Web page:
Friday, August 18, 2006

Gear up and switch on your Turbo

NOTE: this article is a translation of my article in the recent Borland Germany newsletter published at Die neuen Turbos – Ein Anwenderbericht.

During the last weeks and months, we thought about the old Borland times. Back then the names like Turbo Pascal and Turbo C++ got us excited, made us dream. Back in the eighties and nineties, the Turbo product line was one of the most successful developer tools product line available on the market. Later we had Borland Delphi and Borland C++Builder, which where quiet successful too.

Today we have a totally new IDE, which was developed under the codename Galileo. And about three years ago four languages where merged into this one IDE: Delphi, Delphi.NET, C++ and C#. Yet, many developers just need one of those languages to work with, they don't want an IDE with four languages...

Well rejoice, the Turbo family is coming home
Very soon the Developer Tools Group (DTG), currently part of the Borland Corporation, will bring eight new products on the market: Turbo Delphi, Turbo Delphi for .NET, Turbo C++, and Turbo C#. Each of those products will be available as freely available Explorer edition and as well priced Professional edition.

The "small" Turbo, the Explorer editions
All four Explorer editions will come bundled with the Borland Interbase 7.5.1 database server for development. They will contain all components needed for database development, something not seen in a long time in the lower end versions of the Borland developer IDEs. That is definitely a step in a promising future for all.

Each explorer Edition will come with over 200 defined drag- and drop components ready for use right out of the box. The VCL components will include the most recent additions like the TTrayIcon, TFlowPanel, and TGridPanel components.

It may come as a surprise to you, but you will get UML support with the explorer editions for your Delphi, Delphi.NET, and C# projects. You will not be able to design stand-alone UML projects, but you will have them for your language specific projects. The UML support is two-way, you can code and import that into your UML project and you can design UML and export that to your code, just as you do in the big BDS suites.

However, the .NET editions (Delphi for .NET and C#) have another surprise ready for you: ECO support. One of the most exciting features of the recent BDS versions will be available for free, however only XML persistence is supported, just as in the BDS 2006 professional editions. Please remember, since ECO is a .NET feature, this will not be available for Turbo Delphi (for Win32) and Turbo C++. The .NET editions also come bundled with the NUnit testing framework.

But let's not stop exploring the Explorer editions just now. There is another goodie never seen in free editions before: you get the full VCL and RTL source code. This is one of the key features of Delphi since version 1, you are always able to look up what is going on on the inside of your apps. This time however for free!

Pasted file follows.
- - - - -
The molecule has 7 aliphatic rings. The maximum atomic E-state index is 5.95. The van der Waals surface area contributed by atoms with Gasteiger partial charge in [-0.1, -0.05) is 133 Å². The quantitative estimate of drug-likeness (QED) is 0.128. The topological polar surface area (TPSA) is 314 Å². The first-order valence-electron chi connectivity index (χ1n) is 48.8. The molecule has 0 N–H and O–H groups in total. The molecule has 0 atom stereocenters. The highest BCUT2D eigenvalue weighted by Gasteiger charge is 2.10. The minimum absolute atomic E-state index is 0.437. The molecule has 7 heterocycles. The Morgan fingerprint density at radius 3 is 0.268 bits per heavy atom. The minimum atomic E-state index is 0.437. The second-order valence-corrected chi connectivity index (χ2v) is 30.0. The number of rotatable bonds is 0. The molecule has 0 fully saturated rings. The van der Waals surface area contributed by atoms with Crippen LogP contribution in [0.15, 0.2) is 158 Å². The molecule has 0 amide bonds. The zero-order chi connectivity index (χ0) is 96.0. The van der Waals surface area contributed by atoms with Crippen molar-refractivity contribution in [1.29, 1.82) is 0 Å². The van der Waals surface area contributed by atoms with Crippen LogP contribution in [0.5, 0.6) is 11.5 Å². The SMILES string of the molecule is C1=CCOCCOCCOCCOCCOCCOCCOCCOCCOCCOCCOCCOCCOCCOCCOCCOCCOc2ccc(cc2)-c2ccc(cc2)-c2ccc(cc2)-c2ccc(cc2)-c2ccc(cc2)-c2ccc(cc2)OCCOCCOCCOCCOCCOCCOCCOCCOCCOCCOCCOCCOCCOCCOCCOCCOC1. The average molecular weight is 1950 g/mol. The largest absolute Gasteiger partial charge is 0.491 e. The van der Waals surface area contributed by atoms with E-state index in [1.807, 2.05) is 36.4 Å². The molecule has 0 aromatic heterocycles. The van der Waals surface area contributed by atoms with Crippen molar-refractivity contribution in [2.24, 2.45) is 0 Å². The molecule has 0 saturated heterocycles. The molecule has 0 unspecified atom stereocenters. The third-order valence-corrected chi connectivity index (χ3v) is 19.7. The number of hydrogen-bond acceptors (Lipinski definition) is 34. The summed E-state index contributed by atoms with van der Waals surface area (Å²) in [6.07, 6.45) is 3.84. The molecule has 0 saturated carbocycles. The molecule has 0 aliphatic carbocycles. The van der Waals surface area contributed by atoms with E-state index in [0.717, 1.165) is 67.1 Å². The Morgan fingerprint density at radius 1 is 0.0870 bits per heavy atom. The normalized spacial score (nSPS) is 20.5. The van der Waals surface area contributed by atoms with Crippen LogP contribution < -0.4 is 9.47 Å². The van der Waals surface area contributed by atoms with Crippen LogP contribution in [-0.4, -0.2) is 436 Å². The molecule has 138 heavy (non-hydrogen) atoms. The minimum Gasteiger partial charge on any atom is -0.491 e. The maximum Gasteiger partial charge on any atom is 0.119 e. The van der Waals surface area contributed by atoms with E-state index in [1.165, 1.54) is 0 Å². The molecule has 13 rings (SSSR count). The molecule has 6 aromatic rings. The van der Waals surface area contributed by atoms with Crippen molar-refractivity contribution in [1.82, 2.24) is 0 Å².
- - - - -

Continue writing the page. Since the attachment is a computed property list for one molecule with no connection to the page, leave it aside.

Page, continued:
The Professional Turbo editions
Basically, one could say, the Turbo Professional editions match the Borland Developer Studio 2006 Professional edition, however, they just come in one personality (language) flavour and do not have all four. This allows you to get the full Professional power for your language you like.

Besides all that you get in the Explorer editions, you get third party tools (where applicable) like RAVE Reports, IntraWeb, and the Indy component suite with your Professional version.

Further only with the Professional editions you will get the power to install any third party libraries right into Delphi to expand your components tool palette and add other features to your IDE. This will open a whole new world to you as you can install things like JCL, JVCL, madExcept, etc. into your IDE.

Getting your Turbo installed
Depending on the Turbo product you chose, you will have to install some prerequisites, such as the MS .NET Framework, MS SDK, XML DOM 4.0. The installer will take care of those things for you.

Next you install your Turbo just as any other application. The Explorer edition and the Professional edition come on the same medium, and the serial number and authorization key will be selecting whether you have an Explorer or a Professional edition installed. In order to use all features you will have to register your copy, otherwise some features may be disabled.

NOTE: Please refer to original article (link at the top) for a simple feature matrix.

Last, but not least
Watch out at turboexplorer.com for further announcement and downloads.

Screen Shots
Some screen shots can be found at Borland Infocenter Germany (direct link)

Have fun using your new Turbo :)

4 Comments:

Anonymous Andreas Hausladen said...

Unfortunatelly the Slideshow side does not work with Firefox (1.5.0.6)

6:00 PM  
Blogger Daniel "sakura" Wischnewski said...

Hi Andreas,

I'll look into it over the weekend.

6:04 PM  
Anonymous giuliop said...

Hi Daniel,

Thanks for your exciting article.
I really look forward to using the new Turbos, but one essential point comes to mind:
Will I be able to buy the Professional editions online?

Thanks,
--Giulio

3:25 AM  
Blogger Daniel "sakura" Wischnewski said...

Hi Giuliop,

I don't know, but I hope so too. It is the best way of selling it imo.

7:40 AM  

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